This article demonstrates one method of capturing Web type content (in this example I capture XML) to a single image file. My original problem that I'd been trying to overcome was to somehow show a directory structure in a document, and at that time I didn't just want to take a screen shot of Windows Explorer. I stumbled across a small sample application which I recorded as a .NET console application that enabled me to iterate through the directories recursively and list files in those directories, and capture the result to an XML file. Once I'd done that, I wanted to take the view of the XML file (with some nodes expanded and others collapsed) as seen when you view an XML file in Internet Explorer. The problem I encountered was that my view was longer than my monitor, so my screen shot had to be manually composed of several pieces. I did try to use the
DrawBitmap method to capture the output, but this proved problematic and very often left me with completely blank files.
My chosen solution was to determine the screen coordinates of an embedded
WebBrowser and then take a series of snapshots which I joined into a single file. This solution also caters to instances where the length of the Web content isn't an exact multiple of the size of the browser. To make things a little more interesting, I did the production of the XML as a
BackgroundWorker task, and displayed progress in the status bar. The asynchronous task can be cancelled prior to completion.
Using the Code
As mentioned above, my example generates an XML file which is then displayed in an embedded
WebBrowser control. If you want to display other Web content, then you should use a URL in the
WebBrowser.Navigate method as below:
The topic of this example is saving image so I'll go through the functionality around that in a small section taken from the demo application. The first step is to declare a load of
int variables to hold the coordinates. My
WebBrowser is in a
Panel in a
Form so the real screen
Y location of the top left pixel is calculated by adding up all of their respective
Y locations. Note: I added
Y to overcome the forms frame - is there a programmatic way around this?
The next pair of
int variables hold the size of the
WebBrowser.Document (which may be greater than the size of the screen). And then we have some variables for the visible size, and finally a pair for offsets.
int realBrowserPositionX =
this.Location.X + panel1.Location.X + webBrowser1.Location.X + 5;
int realBrowserPositionY =
this.Location.Y + panel1.Location.Y + webBrowser1.Location.Y + 30;
int browserFullWidth = webBrowser1.Document.Body.ScrollRectangle.Width;
int browserFullHeight = webBrowser1.Document.Body.ScrollRectangle.Height;
int browserWindowWidth = webBrowser1.Width;
int browserWindowHeight = webBrowser1.Height;
int browserOffsetX = 0;
int browserOffsetY = 0;
I then instantiate a
GDI Bitmap the size of the full image and then a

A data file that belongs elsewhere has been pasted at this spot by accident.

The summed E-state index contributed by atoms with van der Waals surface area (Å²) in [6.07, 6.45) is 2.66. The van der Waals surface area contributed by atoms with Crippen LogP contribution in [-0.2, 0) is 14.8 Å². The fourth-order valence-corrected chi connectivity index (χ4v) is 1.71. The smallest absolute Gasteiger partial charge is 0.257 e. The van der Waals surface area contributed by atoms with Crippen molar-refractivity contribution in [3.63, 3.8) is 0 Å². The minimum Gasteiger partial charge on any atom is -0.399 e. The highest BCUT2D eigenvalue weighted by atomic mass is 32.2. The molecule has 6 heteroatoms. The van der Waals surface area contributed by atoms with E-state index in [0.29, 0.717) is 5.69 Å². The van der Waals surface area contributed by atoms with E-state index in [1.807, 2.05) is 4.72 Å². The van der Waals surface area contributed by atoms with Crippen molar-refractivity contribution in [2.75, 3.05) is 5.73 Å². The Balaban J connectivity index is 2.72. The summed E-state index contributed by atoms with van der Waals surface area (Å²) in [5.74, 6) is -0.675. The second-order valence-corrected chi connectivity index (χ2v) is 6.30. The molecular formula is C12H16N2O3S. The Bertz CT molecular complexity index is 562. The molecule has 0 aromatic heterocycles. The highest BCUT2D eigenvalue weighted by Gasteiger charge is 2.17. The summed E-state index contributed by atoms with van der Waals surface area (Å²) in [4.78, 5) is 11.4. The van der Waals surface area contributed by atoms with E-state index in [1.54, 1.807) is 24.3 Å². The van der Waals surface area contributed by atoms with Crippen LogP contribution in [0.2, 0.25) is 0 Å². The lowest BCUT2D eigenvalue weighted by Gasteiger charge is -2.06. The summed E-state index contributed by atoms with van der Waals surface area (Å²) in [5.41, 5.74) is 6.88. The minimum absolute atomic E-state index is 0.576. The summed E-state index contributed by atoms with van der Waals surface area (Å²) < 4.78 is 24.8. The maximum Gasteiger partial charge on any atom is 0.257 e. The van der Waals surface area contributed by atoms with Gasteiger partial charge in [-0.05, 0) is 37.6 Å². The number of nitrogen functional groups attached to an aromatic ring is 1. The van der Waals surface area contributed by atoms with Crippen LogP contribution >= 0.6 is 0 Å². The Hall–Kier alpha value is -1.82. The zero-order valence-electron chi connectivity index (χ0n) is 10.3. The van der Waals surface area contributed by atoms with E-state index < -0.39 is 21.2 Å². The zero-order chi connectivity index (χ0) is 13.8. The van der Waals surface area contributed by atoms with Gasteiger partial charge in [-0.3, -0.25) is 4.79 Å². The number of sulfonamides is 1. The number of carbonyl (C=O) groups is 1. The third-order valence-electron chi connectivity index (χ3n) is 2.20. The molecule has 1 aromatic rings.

Graphics drawing surface from the
Bitmap. These will be used to build the full image.
Bitmap fullImage = new Bitmap(browserFullWidth, browserFullHeight);
Graphics fullImageGraphics = Graphics.FromImage(fullImage);
WebBrowser is scrolled so that the top of the image is in view, and then I create some variables to hold the calculated size of the image (in cases it doesn't fill the
WebBrowser). I then instantiate another
GDI Bitmap the size of the image segment and then a
Graphics drawing surface from the new
Bitmap. I use the
Graphics.CopyFromScreen method to grab the displayed segment of the image, and then the
Graphics.DrawImage method to add it to the full-size image. After that I scroll the
WebBrowser by the size of the window.
I repeat this process in a loop until I have gathered all of the image.
webBrowser1.Document.Body.ScrollTop = 0;
int actualImageSegmentHeight = Math.Min(browserWindowHeight,
browserFullHeight - browserOffsetY);
int actualBrowserWindowOffsetY = Math.Min(browserOffsetY,
browserWindowHeight - actualImageSegmentHeight);
Bitmap sectionOfImage =
new Bitmap(browserWindowWidth, actualImageSegmentHeight);
Graphics sectionOfImageGraphics = Graphics.FromImage(sectionOfImage);
realBrowserPositionY + actualBrowserWindowOffsetY,
0, 0, new Size(browserWindowWidth, actualImageSegmentHeight),
fullImageGraphics.DrawImage(sectionOfImage, browserOffsetX, browserOffsetY,
browserOffsetY += browserWindowHeight;
webBrowser1.Document.Body.ScrollTop += browserWindowHeight;
while (browserOffsetY < browserFullHeight);
I hope that the example is easy to follow. I had considered splitting it into a number of separate files, but thought that this single module was not excessively large.
Using the Demo Application
Click on the top
ComboBox and select "Browse.." and then browse to a directory with some sub-directories in it. Then click on the Start button. The resulting XML file is displayed in the
WebBrowser window, and you can interact with it in the usual manner (click on a "-" to close an
XmlElement and on a "+" to open). Click on the Save to Image button to save the view in the
WebBrowser to a file.
Points of Interest
Whilst tinkering with this application, I decided to have a go at using
BackgroundWorker to run my task in the background. Starting and prematurely stopping the task is easy enough as shown in the example below:
In order for your application to be able to stop on demand, you need to check if the
BackgroundWorker task should stop as soon as it has been started, and at regular intervals throughout the task like below (this should be done in each of your time consuming functions):
e.Cancel = true;
Reporting progress from the
BackgroundWorker task is achieved by calling the
worker.ReportProgress(int progress) at some suitable point.
- 22nd November, 2006: Initial post